According to a scheme prepared by the Israeli arms manufacturer Rafael Advanced Defence Systems, who is under contract to produce the Iron Dome, the small kinetic missile interceptor called Tamir will be launched just one second after the rocket itself is fired.

This information stands in stark contrast to what DEBKAfile writes. According to their information the Iron Dome’s interceptor needs 15 seconds to locate, determine the flight path. The glossy Iron Dome two-page brochure is not as precise as the scheme:

The system uses a unique interceptor with a special warhead that detonates any target in the air within seconds.
The Iron Dome system is expected to be fully operational within a year. Meanwhile others already speculate how many missiles will be launched during a potential next war. Major General Ben Eliahu, who was the commander of the Israel Air Force from 1996 to 2000, estimates that in the next war, Syria and Iran might launch between 250 and 300 SRBMs / MRBMs at Israel (Shahab and Scud missiles) and another 5,000 short-range rockets (mainly from Lebanon). The Times specified this information by reporting that Iran has moved ballistic missiles into launch positions, with Israel’s Dimona nuclear plant among the possible targets.

In comparison with Israel’s war with Hezbollah in 2006, the predicted number of missiles is significantly higher. Two years ago Israel came under sustained attack; more than 4,000 Katyusha rockets were launched at northern Israel in 34 days, sending hundreds of thousands of residents fleeing south.

Friday, July 4, 2008

GMD progress - same content, new wrapping!

A high-level Polish official said on Sunday, June 29, his nation might in a matter of days sign a deal with the United States on hosting 10 U.S. missile interceptors. A few days later it seemed that the breakthrough was achieved. According to Reuters, a senior US State Department official stated on Wednesday, July 2, that the United States and Poland have reached a deal. To be more specific: a tentative deal! Again? In February both sides already announced that they clinched a deal “in principle”. Now the deal is tentative? How will the next deal be titled? Preliminary? Provisional?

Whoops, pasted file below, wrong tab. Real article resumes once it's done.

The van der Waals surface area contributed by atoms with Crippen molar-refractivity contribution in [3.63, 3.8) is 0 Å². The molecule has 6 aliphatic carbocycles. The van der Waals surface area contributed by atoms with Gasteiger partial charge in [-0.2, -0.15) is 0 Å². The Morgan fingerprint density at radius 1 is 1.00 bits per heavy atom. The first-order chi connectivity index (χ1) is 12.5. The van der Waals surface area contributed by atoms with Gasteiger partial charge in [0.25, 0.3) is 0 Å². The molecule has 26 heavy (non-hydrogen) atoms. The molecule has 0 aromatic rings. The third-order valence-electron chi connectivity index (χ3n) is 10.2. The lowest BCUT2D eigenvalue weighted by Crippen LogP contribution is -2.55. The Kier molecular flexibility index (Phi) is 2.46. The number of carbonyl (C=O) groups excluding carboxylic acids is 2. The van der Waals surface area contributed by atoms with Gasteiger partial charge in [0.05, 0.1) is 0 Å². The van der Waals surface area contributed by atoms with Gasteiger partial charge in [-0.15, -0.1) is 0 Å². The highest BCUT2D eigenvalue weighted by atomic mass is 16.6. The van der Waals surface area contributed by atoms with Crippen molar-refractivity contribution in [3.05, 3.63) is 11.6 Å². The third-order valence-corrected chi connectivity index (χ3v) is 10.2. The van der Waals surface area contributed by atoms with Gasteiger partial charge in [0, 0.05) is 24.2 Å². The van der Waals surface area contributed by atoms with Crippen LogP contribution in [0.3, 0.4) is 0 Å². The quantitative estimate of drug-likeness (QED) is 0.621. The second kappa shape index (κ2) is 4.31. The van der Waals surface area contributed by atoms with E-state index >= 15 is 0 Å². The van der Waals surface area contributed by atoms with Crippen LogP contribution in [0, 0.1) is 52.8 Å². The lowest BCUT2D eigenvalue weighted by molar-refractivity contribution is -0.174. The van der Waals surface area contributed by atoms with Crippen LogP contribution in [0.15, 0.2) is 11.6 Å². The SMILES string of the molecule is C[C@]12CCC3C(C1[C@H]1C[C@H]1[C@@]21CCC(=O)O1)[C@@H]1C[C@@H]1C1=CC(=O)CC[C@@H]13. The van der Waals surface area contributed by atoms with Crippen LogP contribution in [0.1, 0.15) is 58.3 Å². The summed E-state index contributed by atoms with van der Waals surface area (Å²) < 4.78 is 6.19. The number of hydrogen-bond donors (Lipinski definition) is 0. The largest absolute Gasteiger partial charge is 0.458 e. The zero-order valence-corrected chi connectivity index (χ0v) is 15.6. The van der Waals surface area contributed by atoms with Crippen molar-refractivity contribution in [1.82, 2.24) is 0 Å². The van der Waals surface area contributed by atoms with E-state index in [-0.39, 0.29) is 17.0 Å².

Witold Waszczykowski, Poland's chief negotiator, told Reuters that "[t]he last round of negotiations with the Americans has been finalized." However, I am highly skeptical that we can take the “last” literally. The pact was so far only agreed on the working level and still requires final approval from Warsaw. The Polish government announced that it would need time to assess the proposal and that it would not be rushed into a decision.

It seems that I am not the only one who is cautious about the “deal”: Polish Defense Minister Bogdan Klich revealed that no consensus has been reached. Deutsche Welle quoted him:

"The negotiations have not ended - another round of talks was concluded - for the time being we are not at the finish line. […] We completed an important, a significant, round of talks two days ago but the finish line of talks is still ahead of us.”
This sounds similar to what Foreign Minister Radek Sikorski said in February:
"We are not at the end of the road as regards negotiations. We are in the middle of the road."
General Stanislaw Koziej, advisor to Bogdan Klich, added to the confusion. He said that the negotiations are in gridlock. This was on June 30, only one day after the high-level Polish official mentioned in the beginning stated his expectation that the agreement is almost home and dry.

Skeptics and contradictory statements are not limited to the Polish side, they can also be found within the U.S. administration: Daniel Fried, the Assistant Secretary of State for European and Eurasian Affairs and a former ambassador to Poland, refused to confirm that an agreement had been reached.

So what is this tohubohu about? In the recent days the Lithuania was named as an alternative to host the base. Polish officials rightfully perceive this to be a hollow threat designed simply to put pressure on Warsaw to bring the negotiations to a conclusion. Therefore one can interpret the “progress” in the U.S.-Polish discussion as a means for Poland to reaffirm its position as the exclusive negotiation partner, keeping the negotiations alive but not giving in. This increases the chances that Poland will in the end be able to sell its consent to host the interceptors for a high price.